The giant panda is a global symbol of wildlife conservation that is threatened by historic and current habitat loss. Despite a great deal of research on the physiology, reproductive biology, and diet of pandas in the wild and in captivity, there is little information on wild panda mortality. Here we integrate previously unavailable data on the mortality of wild pandas. We report on three recent phases of panda mortality: deaths due to bamboo flowering in the 1970s and 1980s, surprisingly extensive poaching in the 1980s and 1990s, and a parasitic infection over the past few years. Our analyses suggest that the current most significant threat to wild panda survival is disease due to extraintestinal migration (visceral larval migrans) by an ascarid nematode. We demonstrate that the probability of death of wild pandas being caused by this disease increased significantly between 1971 and 2005 and discuss the possible factors leading to the emergence of this disease.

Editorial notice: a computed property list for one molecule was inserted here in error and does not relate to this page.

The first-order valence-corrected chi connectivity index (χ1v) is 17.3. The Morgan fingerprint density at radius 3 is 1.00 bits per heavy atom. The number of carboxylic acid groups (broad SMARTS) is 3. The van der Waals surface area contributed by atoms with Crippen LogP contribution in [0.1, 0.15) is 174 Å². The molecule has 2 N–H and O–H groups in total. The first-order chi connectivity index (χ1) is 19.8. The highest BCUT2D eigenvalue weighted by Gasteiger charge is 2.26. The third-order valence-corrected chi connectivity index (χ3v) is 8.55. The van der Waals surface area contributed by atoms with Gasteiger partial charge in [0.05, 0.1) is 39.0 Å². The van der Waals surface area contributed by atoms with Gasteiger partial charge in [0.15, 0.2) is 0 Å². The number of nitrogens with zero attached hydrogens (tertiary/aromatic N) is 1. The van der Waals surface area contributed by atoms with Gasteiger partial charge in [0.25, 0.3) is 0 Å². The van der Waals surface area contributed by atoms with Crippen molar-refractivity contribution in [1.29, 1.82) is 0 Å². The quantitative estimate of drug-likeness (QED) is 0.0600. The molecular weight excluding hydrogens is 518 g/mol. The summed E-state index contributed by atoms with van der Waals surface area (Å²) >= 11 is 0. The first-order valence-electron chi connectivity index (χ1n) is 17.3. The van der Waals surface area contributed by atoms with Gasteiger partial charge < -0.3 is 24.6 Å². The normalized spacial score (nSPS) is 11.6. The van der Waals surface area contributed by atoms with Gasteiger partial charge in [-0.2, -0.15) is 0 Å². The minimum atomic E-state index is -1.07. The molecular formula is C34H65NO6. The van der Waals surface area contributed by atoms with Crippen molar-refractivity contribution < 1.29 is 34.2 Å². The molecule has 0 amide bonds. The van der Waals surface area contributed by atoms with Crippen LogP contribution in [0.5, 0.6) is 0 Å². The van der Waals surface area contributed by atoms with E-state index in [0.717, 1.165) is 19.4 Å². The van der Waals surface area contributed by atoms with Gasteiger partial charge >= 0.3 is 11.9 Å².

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We thank Hume E. Field, Queensland DPI, for advice and Aleksei A. Chmura, Consortium for Conservation Medicine, for help with manuscript preparation. This study was supported by State Key Program for Basic Research Grant 2005CB523004 of the Ministry of Science and Technology, People’s Republic of China to S. Zhang and by core funding to the Consortium for Conservation Medicine from the V. Kann Rasmussen Foundation.
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Zhang, JS., Daszak, P., Huang, HL. et al. Parasite Threat to Panda Conservation. EcoHealth 5, 6–9 (2008). https://doi.org/10.1007/s10393-007-0139-8